Dragic, Bledsoe Learning Ropes of Leadership

Barry Gossage/NBAE

When it comes to styles of play, there aren’t many NBA players louder than Eric Bledsoe and Goran Dragic.

They are fast. Hectic. Unrelenting.

It’s a startling contrast to their vocal presence. Bledsoe is quiet, and when he does talk, he’s as economic with his words as possible.

Dragic is friendly, even exuberant at times. But he has never been – nor has he needed to be – an in-your-face, call-you-to-account teammate.

Yet as the Suns’ playmakers, captains and leaders, Suns Head Coach Jeff Hornacek would like to see them vocally express what the role they’ve quietly accepted.

“Goran and Eric aren’t the most talkative guys in the world,” Hornacek said. “We kind of have P.J. [Tucker] and Channing [Frye] that lend that leadership voice. But those two guys do it on the court. They’re getting better. As long as we keep seeing the improvement.

“I always feel that the point guard really should be the leader. He’s the one with the ball. He’s the one directing the plays. They’ll get there and get to a point where we need them to be.”

The need exists simply because players respond to talent that talks. Tucker is by far the most willing motivator on the team, but he’s the most effective after making a big play.

It stands to reason, then, that Dragic and Bledsoe would be effective leaders, since they make the biggest plays the most often.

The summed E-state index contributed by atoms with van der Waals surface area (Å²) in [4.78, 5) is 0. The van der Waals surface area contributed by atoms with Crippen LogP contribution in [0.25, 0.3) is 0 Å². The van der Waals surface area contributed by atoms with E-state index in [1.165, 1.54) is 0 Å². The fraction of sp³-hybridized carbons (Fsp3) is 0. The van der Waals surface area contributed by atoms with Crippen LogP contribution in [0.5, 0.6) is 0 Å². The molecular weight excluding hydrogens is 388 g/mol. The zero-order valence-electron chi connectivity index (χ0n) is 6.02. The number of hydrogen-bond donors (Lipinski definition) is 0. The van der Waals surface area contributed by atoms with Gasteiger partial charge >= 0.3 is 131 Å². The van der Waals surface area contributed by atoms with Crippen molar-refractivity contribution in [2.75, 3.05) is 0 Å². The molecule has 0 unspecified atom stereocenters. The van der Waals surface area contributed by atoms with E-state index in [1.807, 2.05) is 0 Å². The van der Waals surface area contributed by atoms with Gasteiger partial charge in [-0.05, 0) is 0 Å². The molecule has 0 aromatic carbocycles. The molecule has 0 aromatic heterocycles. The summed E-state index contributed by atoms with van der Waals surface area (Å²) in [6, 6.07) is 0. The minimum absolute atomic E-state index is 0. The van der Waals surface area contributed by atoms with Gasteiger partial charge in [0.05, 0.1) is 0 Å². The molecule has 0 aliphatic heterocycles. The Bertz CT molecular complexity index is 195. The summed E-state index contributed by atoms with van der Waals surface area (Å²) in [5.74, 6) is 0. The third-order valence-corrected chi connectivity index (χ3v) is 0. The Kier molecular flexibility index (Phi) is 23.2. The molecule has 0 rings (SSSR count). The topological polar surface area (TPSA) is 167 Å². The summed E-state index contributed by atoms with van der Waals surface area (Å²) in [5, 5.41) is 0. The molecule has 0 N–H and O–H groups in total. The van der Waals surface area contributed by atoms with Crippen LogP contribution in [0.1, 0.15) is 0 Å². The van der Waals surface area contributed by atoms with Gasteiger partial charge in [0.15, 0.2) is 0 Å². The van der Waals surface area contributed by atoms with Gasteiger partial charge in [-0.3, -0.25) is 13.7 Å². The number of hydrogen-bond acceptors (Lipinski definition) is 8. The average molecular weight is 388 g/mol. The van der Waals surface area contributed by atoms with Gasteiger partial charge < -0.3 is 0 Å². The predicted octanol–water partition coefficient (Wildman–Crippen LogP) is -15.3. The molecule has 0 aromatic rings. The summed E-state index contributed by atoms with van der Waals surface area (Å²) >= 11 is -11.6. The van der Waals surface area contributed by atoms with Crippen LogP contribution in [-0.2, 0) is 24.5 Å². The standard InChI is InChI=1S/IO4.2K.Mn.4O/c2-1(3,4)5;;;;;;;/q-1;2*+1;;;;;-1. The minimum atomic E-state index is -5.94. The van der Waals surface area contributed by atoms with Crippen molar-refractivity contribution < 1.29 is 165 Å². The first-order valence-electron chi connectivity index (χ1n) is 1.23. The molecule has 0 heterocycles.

It’s worth remembering that neither of them have a ton of experience in this particular role. Bledsoe is being asked to go from backup to leader in less than a season’s span.

Dragic has slightly more experience as the captain and scoring leader for the Slovenian national team, which advanced to the quarterfinals of EuroBasket 2013. Hornacek and Suns General Manager Ryan McDonough witnessed his growth – particularly in the leadership department – in person.

“Goran, he was the guy in Slovenia,” Hornacek said. “They all kind of fed off him. I don’t understand the language, so I don’t know what he was telling them and saying out there on the court, if he was calling out plays or yelling at them or what.”

As a former player, Hornacek knows that yelling from a teammate – more specifically, a leader – is more effective than a coach doing the same thing from the sideline.

“When I played, I rarely heard the coach,” he said. “It’s kind of a wasted breath if you’re up there yelling and screaming. Through practice, we’ve really put emphasis on our point guards that ‘Hey, you guys are the coaches on the floor. If we want to be a fast-breaking team and run up and down, you’re not going to have time to look over at coach for the play. You guys are going to have to learn what to call.’”

Bledsoe has improved markedly in this regard since returning from knee surgery. He isn’t afraid to point out to teammates where they need to be, whether it’s during a dead ball or live play. He will huddle up players after a sequence works against their favor.

These steps are good signs of his growth. More importantly, they’re indications that the Suns are good hands both now and in the future.

“Eric’s more comfortable as the season’s going on with saying things to guys,” Hornacek said. “Again, they’re improving.”